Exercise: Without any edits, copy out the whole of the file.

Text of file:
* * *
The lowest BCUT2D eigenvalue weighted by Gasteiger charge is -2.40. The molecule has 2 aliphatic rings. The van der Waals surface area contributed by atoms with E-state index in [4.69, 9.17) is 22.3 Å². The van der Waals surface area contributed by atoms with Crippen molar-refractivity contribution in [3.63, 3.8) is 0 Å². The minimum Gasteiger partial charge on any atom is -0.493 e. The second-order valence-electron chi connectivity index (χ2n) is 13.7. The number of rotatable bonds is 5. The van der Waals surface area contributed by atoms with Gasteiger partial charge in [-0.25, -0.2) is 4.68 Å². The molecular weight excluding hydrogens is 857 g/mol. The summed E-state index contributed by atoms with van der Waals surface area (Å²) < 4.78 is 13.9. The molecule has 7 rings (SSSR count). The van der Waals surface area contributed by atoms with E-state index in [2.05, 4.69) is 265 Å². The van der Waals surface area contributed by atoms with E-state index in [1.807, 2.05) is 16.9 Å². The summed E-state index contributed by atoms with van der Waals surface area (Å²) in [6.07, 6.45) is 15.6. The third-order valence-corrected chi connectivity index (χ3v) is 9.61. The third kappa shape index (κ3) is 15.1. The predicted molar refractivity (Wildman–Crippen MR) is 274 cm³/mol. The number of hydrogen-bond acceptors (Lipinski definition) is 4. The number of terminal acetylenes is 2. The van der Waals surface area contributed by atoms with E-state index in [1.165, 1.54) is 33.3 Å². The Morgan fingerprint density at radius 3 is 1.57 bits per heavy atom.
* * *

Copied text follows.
The lowest BCUT2D eigenvalue weighted by Gasteiger charge is -2.40. The molecule has 2 aliphatic rings. The van der Waals surface area contributed by atoms with E-state index in [4.69, 9.17) is 22.3 Å². The van der Waals surface area contributed by atoms with Crippen molar-refractivity contribution in [3.63, 3.8) is 0 Å². The minimum Gasteiger partial charge on any atom is -0.493 e. The second-order valence-electron chi connectivity index (χ2n) is 13.7. The number of rotatable bonds is 5. The van der Waals surface area contributed by atoms with Gasteiger partial charge in [-0.25, -0.2) is 4.68 Å². The molecular weight excluding hydrogens is 857 g/mol. The summed E-state index contributed by atoms with van der Waals surface area (Å²) < 4.78 is 13.9. The molecule has 7 rings (SSSR count). The van der Waals surface area contributed by atoms with E-state index in [2.05, 4.69) is 265 Å². The van der Waals surface area contributed by atoms with E-state index in [1.807, 2.05) is 16.9 Å². The summed E-state index contributed by atoms with van der Waals surface area (Å²) in [6.07, 6.45) is 15.6. The third-order valence-corrected chi connectivity index (χ3v) is 9.61. The third kappa shape index (κ3) is 15.1. The predicted molar refractivity (Wildman–Crippen MR) is 274 cm³/mol. The number of hydrogen-bond acceptors (Lipinski definition) is 4. The number of terminal acetylenes is 2. The van der Waals surface area contributed by atoms with E-state index in [1.165, 1.54) is 33.3 Å². The Morgan fingerprint density at radius 3 is 1.57 bits per heavy atom.